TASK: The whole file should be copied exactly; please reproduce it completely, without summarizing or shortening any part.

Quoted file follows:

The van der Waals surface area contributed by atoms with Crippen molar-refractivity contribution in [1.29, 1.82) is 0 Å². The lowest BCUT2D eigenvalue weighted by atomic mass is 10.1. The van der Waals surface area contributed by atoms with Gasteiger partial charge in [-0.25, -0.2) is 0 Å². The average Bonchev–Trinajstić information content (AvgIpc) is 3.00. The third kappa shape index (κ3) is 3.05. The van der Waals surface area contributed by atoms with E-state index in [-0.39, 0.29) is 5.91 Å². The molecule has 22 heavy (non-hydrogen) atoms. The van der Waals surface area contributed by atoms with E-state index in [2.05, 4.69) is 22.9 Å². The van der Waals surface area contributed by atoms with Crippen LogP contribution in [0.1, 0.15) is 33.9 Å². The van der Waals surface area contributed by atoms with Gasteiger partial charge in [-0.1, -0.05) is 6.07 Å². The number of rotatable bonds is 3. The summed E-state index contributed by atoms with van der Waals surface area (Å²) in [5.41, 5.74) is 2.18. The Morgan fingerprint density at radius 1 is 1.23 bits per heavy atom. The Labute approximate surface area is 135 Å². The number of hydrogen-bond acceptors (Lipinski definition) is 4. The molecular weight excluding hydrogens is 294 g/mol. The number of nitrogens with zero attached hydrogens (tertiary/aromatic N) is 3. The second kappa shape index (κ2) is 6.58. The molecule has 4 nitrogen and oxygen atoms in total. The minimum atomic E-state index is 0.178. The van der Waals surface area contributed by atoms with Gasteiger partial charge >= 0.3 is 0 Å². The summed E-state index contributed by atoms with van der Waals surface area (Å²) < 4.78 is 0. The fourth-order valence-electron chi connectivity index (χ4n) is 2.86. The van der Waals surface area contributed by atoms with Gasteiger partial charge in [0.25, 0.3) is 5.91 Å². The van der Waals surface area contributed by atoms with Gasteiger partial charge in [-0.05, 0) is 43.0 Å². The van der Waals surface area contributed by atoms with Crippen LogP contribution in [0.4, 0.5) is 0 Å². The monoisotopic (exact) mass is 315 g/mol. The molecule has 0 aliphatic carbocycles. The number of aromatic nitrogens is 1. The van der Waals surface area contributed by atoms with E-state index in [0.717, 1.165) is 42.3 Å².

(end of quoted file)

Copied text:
The van der Waals surface area contributed by atoms with Crippen molar-refractivity contribution in [1.29, 1.82) is 0 Å². The lowest BCUT2D eigenvalue weighted by atomic mass is 10.1. The van der Waals surface area contributed by atoms with Gasteiger partial charge in [-0.25, -0.2) is 0 Å². The average Bonchev–Trinajstić information content (AvgIpc) is 3.00. The third kappa shape index (κ3) is 3.05. The van der Waals surface area contributed by atoms with E-state index in [-0.39, 0.29) is 5.91 Å². The molecule has 22 heavy (non-hydrogen) atoms. The van der Waals surface area contributed by atoms with E-state index in [2.05, 4.69) is 22.9 Å². The van der Waals surface area contributed by atoms with Crippen LogP contribution in [0.1, 0.15) is 33.9 Å². The van der Waals surface area contributed by atoms with Gasteiger partial charge in [-0.1, -0.05) is 6.07 Å². The number of rotatable bonds is 3. The summed E-state index contributed by atoms with van der Waals surface area (Å²) in [5.41, 5.74) is 2.18. The Morgan fingerprint density at radius 1 is 1.23 bits per heavy atom. The Labute approximate surface area is 135 Å². The number of hydrogen-bond acceptors (Lipinski definition) is 4. The molecular weight excluding hydrogens is 294 g/mol. The number of nitrogens with zero attached hydrogens (tertiary/aromatic N) is 3. The second kappa shape index (κ2) is 6.58. The molecule has 4 nitrogen and oxygen atoms in total. The minimum atomic E-state index is 0.178. The van der Waals surface area contributed by atoms with Gasteiger partial charge >= 0.3 is 0 Å². The summed E-state index contributed by atoms with van der Waals surface area (Å²) < 4.78 is 0. The fourth-order valence-electron chi connectivity index (χ4n) is 2.86. The van der Waals surface area contributed by atoms with Gasteiger partial charge in [0.25, 0.3) is 5.91 Å². The van der Waals surface area contributed by atoms with Gasteiger partial charge in [-0.05, 0) is 43.0 Å². The van der Waals surface area contributed by atoms with Crippen LogP contribution in [0.4, 0.5) is 0 Å². The monoisotopic (exact) mass is 315 g/mol. The molecule has 0 aliphatic carbocycles. The number of aromatic nitrogens is 1. The van der Waals surface area contributed by atoms with E-state index in [0.717, 1.165) is 42.3 Å².